The Value of Being Neighborly
But more importantly than the umbrella itself, I thought it was important to treat this man extra kindly because he lives next door to a house we own. Even though we are not there very often (this rental home is located approximately five hours away from where we currently live), I think that there is value in making friends with your neighbors.
Would he have been our enemy if I hadn’t given him $40? I doubt it. But now I hope he will think of us as the nice people who own the house next door, and I kind of like to think that what goes around comes around. I think if given the chance in the future to either help us out or not help us out, there may now be a better than average chance that he would choose to help us out. How much could that one day be worth? I have no idea. Maybe $40, maybe nothing. Or maybe a LOT.
My mother (who lives alone) and her next door neighbors watch each other’s dogs when they are out of town. Since my mother recently had surgery out of town and stayed with us for a while, that means that her neighbors were taking care of her dogs for about three weeks straight. Now that she is home her neighbors are still walking her dogs for her every day (she has big dogs, and she had shoulder surgery so cannot walk them herself). Her neighbors even went to her house twice a day when Mr. CMF and I were out of town on our rental house cleaning expedition, to do her physical therapy with her. A different neighbor is taking her to her physical therapy appointments 2-3 times per week.
My mother and her neighbors are such good friends to each other that one recent Christmas one of her neighbors got her an automatic garage door opener, and a different neighbor installed it. Not kidding!! In my mother’s case, I would say that the value of being neighborly is HUGE.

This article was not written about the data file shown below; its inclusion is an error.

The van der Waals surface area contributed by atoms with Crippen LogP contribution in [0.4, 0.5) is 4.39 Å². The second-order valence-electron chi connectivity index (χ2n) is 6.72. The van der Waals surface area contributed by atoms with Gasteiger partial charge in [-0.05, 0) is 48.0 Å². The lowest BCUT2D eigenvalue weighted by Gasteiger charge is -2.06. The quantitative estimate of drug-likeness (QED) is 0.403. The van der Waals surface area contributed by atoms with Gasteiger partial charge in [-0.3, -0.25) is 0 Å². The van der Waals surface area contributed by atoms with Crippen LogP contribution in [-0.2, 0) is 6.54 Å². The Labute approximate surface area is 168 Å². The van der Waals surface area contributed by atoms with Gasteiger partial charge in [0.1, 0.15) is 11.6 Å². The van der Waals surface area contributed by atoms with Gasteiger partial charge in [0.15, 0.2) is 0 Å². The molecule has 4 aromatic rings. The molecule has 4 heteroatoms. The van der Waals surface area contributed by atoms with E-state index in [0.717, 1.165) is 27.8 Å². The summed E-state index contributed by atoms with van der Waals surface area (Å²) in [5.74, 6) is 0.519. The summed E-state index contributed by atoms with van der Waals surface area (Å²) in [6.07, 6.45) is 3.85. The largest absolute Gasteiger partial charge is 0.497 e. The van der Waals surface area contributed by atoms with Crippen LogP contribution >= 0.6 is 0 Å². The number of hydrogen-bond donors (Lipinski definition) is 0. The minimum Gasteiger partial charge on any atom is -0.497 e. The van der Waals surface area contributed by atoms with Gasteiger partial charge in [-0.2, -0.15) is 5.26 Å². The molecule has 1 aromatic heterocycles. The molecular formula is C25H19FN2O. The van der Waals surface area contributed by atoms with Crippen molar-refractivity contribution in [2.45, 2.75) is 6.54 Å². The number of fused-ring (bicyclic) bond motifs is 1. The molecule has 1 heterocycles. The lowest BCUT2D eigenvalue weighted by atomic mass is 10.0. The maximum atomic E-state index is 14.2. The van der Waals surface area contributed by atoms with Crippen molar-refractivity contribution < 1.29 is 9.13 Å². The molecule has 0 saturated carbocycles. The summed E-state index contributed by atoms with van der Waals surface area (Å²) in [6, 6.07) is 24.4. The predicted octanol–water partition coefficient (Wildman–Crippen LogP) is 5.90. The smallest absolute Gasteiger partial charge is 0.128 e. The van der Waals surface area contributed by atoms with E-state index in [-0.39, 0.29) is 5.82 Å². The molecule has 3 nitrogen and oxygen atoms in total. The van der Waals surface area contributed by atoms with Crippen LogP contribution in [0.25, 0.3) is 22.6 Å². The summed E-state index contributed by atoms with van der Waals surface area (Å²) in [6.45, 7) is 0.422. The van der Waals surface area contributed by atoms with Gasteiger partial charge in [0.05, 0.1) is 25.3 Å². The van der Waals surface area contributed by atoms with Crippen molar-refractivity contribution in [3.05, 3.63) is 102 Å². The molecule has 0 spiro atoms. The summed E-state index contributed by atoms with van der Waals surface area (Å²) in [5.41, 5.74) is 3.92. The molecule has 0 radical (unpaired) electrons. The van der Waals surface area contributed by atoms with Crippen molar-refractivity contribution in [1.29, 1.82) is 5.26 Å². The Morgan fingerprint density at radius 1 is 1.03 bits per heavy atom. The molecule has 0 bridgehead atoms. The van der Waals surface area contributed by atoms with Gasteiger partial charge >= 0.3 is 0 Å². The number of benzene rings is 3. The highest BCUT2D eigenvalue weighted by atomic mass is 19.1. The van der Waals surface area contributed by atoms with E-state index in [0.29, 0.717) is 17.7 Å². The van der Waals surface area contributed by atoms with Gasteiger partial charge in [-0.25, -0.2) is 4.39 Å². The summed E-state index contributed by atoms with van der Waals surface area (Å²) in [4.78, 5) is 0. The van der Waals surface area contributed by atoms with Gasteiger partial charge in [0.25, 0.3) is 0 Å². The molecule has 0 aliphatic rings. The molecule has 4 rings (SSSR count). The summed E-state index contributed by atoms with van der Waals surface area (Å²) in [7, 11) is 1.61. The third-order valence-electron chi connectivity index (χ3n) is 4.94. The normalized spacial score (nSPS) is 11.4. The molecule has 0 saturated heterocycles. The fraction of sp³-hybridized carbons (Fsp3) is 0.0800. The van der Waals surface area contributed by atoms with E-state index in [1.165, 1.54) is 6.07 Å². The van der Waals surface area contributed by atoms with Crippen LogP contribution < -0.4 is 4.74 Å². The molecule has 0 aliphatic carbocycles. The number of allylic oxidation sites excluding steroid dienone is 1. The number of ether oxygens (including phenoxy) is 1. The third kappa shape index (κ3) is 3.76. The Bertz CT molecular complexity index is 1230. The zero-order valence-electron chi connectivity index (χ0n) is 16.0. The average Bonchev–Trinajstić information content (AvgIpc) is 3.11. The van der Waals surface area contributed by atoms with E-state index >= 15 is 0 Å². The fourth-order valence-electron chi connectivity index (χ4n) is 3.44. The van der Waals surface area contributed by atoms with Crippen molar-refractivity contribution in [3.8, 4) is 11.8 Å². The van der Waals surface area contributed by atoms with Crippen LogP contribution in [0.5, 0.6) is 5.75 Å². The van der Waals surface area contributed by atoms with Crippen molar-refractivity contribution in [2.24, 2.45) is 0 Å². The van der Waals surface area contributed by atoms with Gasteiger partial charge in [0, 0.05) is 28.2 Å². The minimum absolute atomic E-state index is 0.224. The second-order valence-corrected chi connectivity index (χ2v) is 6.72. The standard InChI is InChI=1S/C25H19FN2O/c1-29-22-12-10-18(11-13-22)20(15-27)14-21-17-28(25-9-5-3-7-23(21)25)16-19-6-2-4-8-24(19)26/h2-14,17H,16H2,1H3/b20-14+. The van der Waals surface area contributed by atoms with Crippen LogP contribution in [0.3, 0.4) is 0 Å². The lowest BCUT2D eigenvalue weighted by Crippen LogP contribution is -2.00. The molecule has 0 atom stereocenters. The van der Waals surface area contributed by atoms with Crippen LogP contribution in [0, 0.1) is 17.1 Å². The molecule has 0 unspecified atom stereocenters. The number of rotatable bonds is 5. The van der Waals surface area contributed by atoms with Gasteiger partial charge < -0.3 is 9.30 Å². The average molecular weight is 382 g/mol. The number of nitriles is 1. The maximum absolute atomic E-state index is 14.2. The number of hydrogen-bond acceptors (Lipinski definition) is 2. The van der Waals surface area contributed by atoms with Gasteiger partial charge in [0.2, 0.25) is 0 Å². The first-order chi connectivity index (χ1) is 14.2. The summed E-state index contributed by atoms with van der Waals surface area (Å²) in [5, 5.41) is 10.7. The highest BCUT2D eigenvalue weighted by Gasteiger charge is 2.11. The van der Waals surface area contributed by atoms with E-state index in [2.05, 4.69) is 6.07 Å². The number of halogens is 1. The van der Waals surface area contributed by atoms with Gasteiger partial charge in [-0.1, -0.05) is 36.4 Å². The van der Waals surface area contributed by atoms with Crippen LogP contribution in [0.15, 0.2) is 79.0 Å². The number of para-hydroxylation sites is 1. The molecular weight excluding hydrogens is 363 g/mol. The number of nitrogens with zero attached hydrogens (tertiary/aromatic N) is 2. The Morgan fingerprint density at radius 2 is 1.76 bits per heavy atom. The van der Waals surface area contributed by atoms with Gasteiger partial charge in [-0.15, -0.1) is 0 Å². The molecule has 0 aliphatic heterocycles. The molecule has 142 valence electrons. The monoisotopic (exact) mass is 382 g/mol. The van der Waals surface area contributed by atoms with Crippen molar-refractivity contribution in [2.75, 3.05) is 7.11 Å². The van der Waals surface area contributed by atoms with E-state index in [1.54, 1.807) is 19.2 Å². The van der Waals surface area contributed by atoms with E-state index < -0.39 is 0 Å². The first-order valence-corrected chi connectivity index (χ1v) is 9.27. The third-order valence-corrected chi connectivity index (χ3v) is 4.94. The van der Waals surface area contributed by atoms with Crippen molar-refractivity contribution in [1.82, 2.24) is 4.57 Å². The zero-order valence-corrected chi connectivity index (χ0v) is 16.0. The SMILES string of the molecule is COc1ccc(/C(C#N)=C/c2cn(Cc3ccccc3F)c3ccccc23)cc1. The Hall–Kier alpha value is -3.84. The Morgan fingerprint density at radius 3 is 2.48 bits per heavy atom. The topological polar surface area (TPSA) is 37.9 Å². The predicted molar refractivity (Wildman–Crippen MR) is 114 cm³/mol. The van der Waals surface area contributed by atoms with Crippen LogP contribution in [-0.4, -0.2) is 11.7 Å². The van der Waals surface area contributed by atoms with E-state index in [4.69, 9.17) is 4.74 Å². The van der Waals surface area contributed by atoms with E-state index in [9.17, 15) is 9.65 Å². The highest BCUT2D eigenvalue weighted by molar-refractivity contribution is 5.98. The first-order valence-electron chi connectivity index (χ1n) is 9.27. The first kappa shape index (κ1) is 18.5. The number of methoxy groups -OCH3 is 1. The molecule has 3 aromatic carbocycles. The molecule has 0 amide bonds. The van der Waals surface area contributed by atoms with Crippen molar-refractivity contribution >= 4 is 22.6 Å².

In my own life making friends with neighbors has been valuable as well. A few years ago the hubs and I were living in a suburb of a large city and I locked myself out of the house one day. Mr. CMF had just started an 8 hour shift at his work downtown, and he had the only other key. My options were A) wait outside for eight hours until he got home, or B) borrow a car from our neighbor. Even though we had just moved in, we had already met the neighbors and gotten to know them somewhat. They did not hesitate to loan me their car for an hour so I could go get hubby’s key.
I’m guessing many of you out there may have similar stories about times when making friends with your neighbors has been valuable to you. We can probably all agree that there is value there, although there really is no concrete way to put a price on that. Was I right to give the neighbor $40? I still don’t know, although I think my conscience rests easier knowing that we went the extra mile to make it right for that neighbor. And I think there’s value in that as well. 🙂
Would you have compensated the neighbor for his umbrella? Has anyone else out there ever had to call a tow truck for getting a rented truck stuck?
Suggested Reading: This incident with our tenants has gotten us reading more and more about tenant selection. If you are a landlord as well, or are interested in landlording, you may be interested in reading Every Landlord’s Guide to Finding Great Tenants.